Conventional wisdom views volatility as risk. We don’t. We befriend it, embrace it, and try to take advantage of it. The true risk is not volatility but permanent loss of capital. For someone who has not researched a company, it is not readily apparent whether a decline in shares is temporary or permanent. After all, if you don’t know what the company is worth, the quoted price becomes the quotient of intrinsic value.
If you know what the company is worth, then change in intrinsic value is all that is going to matter. The price quoted on the exchange will be your friend, allowing you to take advantage of the difference between intrinsic value and quoted stock price. If the quoted stock price is significantly cheaper than your estimated intrinsic value, you buy it or buy more of it if you already own it. If the opposite is true, you sell it.
What is a company worth? Determining the intrinsic value is a combination of art and science (in that order) – it is not quoted on the exchanges. We go about this the same way a businessman would figure how much he’d want to pay for a gas station or McDonalds franchise.
Analysis of each company will be different, but at the core we estimate the cash flows the business will produce for shareholders in the long run (at least ten years), and what the business will be worth then (based on our estimate of its earnings power at the time). The combination of the two provides us an approximation of what the business is worth now. But this is just a start. Then we look at known risks and try to imagine unknown ones. We try to quantify their impact on cash flows – we try to kill the business.
This “killing” helps to us understand how much of a discount to what this business is worth we should demand. This discount is also called “margin of safety.” By applying this discount to fair value we arrive at a buy price. For every stock we buy we probably look at twenty and do very serious analysis of ten or fifteen. In this analysis, what happens this month, this quarter, or even this year is only important in the context of the long run. Unless the company’s good or bad earnings report in any quarter changes our assumptions of the company’s long-term cash flows, it is just noise, which is just another word for … volatility!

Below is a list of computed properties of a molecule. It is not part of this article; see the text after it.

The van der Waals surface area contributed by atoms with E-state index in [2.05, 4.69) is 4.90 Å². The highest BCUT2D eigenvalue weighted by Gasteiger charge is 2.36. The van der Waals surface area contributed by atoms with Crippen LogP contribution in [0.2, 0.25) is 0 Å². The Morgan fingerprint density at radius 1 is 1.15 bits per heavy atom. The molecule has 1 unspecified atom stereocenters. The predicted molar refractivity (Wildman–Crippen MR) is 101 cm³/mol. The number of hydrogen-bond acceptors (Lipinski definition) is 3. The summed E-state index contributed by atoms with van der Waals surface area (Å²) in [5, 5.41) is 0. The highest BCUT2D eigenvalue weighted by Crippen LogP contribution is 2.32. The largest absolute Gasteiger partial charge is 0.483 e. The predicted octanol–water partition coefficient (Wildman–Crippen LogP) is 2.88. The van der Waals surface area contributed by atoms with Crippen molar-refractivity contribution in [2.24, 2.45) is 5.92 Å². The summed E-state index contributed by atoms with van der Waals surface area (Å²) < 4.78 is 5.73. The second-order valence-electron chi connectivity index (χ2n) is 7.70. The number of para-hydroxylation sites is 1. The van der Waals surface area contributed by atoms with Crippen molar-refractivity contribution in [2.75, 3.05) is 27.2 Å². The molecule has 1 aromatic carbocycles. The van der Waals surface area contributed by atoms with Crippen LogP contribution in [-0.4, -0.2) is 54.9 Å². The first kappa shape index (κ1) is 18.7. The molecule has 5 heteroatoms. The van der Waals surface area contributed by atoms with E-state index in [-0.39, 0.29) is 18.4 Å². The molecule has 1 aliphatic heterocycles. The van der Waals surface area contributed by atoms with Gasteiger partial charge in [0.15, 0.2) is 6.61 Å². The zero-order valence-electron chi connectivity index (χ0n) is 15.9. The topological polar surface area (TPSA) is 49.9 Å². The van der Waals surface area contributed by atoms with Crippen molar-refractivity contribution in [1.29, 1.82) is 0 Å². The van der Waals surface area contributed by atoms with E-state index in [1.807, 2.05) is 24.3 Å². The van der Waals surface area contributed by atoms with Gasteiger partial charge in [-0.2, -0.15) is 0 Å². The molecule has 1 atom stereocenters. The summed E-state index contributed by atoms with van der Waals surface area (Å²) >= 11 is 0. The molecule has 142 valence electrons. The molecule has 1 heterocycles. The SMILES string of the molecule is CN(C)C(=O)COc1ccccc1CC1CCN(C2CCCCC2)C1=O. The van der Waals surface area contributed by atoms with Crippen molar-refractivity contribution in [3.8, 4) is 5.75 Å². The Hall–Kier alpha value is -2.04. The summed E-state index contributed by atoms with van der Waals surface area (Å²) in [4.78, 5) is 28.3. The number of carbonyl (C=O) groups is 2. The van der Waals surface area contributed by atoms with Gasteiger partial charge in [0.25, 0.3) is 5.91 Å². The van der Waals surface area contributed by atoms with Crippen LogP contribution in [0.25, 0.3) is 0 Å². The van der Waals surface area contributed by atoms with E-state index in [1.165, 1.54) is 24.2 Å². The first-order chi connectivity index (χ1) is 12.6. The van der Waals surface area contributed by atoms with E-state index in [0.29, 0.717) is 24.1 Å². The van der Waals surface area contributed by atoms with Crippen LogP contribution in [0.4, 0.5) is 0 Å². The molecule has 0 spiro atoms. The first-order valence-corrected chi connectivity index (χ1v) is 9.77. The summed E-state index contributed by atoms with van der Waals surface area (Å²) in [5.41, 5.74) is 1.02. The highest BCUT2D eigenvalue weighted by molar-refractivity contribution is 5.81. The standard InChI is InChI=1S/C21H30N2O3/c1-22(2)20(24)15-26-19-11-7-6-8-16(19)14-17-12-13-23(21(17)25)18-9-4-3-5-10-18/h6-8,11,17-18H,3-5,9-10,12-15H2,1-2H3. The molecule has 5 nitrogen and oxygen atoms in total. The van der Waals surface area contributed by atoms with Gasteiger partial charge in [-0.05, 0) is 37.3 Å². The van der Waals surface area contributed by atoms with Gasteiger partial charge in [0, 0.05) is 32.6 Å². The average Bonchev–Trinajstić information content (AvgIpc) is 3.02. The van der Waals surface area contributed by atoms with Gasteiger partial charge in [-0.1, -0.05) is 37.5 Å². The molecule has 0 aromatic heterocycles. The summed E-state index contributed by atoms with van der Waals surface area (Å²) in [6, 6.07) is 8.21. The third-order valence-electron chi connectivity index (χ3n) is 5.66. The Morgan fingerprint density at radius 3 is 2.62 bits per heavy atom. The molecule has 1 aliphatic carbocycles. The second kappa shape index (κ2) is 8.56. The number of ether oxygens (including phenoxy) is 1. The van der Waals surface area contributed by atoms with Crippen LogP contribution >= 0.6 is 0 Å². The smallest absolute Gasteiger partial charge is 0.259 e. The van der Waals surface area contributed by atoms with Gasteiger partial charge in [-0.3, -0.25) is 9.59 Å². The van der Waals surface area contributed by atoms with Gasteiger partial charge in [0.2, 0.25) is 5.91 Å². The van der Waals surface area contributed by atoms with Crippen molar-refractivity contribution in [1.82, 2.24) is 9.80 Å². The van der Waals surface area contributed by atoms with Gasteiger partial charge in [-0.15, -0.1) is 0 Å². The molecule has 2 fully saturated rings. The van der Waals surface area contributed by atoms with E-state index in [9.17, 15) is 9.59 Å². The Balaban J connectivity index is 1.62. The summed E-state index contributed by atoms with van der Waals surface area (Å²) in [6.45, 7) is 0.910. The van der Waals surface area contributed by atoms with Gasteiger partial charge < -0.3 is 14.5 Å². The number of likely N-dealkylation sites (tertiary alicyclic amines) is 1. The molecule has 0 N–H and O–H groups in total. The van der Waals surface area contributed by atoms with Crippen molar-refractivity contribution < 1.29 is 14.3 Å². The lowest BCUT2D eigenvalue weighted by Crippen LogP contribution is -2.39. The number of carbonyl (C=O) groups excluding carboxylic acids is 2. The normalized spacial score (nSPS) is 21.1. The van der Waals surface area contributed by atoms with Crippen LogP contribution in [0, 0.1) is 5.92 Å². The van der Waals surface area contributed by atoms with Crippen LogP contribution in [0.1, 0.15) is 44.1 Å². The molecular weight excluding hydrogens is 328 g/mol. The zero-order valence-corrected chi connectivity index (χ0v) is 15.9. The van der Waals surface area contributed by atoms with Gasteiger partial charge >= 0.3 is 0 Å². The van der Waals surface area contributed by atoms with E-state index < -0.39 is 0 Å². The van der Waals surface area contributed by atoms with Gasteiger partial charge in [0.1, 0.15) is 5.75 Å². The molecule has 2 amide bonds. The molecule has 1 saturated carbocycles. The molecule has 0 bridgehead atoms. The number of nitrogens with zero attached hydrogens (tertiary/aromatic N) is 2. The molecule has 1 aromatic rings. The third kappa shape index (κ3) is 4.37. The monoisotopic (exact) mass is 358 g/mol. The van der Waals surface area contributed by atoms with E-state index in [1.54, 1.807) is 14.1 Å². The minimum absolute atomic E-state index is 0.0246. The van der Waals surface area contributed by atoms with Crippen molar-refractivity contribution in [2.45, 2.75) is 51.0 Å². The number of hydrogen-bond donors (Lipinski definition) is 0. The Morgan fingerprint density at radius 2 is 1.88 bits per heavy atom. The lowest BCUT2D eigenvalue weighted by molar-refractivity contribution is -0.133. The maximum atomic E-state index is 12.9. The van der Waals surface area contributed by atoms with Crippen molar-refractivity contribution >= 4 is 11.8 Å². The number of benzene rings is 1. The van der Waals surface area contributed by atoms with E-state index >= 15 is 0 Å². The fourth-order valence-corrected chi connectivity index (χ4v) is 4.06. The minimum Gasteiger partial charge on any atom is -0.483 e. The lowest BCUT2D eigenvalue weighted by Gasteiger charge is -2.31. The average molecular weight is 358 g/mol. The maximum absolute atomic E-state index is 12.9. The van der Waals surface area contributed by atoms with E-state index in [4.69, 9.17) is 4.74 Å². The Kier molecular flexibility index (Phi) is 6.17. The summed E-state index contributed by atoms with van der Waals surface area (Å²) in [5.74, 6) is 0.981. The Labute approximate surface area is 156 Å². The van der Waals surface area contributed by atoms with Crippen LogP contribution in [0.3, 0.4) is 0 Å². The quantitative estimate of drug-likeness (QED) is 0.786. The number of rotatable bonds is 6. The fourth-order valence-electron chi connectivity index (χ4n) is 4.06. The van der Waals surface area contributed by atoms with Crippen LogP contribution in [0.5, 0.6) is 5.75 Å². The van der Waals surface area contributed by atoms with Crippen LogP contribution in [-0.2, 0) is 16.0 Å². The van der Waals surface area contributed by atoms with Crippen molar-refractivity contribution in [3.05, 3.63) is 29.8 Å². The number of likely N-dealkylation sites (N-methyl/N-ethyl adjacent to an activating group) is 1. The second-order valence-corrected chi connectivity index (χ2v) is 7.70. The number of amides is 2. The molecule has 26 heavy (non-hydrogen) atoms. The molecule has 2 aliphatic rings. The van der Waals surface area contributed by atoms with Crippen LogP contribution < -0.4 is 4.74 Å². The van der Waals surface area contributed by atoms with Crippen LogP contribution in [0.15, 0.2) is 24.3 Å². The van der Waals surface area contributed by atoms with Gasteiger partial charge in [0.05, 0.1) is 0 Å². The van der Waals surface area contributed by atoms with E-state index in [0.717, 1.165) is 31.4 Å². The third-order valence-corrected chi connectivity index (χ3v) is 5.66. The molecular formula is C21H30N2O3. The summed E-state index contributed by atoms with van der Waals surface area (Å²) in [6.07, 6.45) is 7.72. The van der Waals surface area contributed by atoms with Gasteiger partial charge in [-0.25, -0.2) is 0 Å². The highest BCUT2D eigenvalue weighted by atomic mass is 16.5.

One significant but often unappreciated benefit of a separately managed account is that, unlike owning a mutual fund or ETF, you can see the stocks you own. A discussion of mutual funds or ETF performance is somewhat nebulous (we are generalizing) because it very quickly turns into a discussion about the market. But when you can see every stock in your portfolio, you don’t have to think about the market; you can look at each stock as partial ownership of a real business and discuss how this or that risk will impact it. When you own the market you are not sure how lower oil prices will hurt or benefit your portfolio, but when you own just a dozen stocks, this discussion becomes very straightforward.
We spend a significant amount of time trying to be as clear and transparent as we can about our thoughts on the market and individual stocks. Whenever clients get concerned about the market, they just call us. We will probably not be very helpful with the overall market discussion, but we’ll walk them through each stock in the portfolio and try to shed as much light as we can on what we believe each is worth.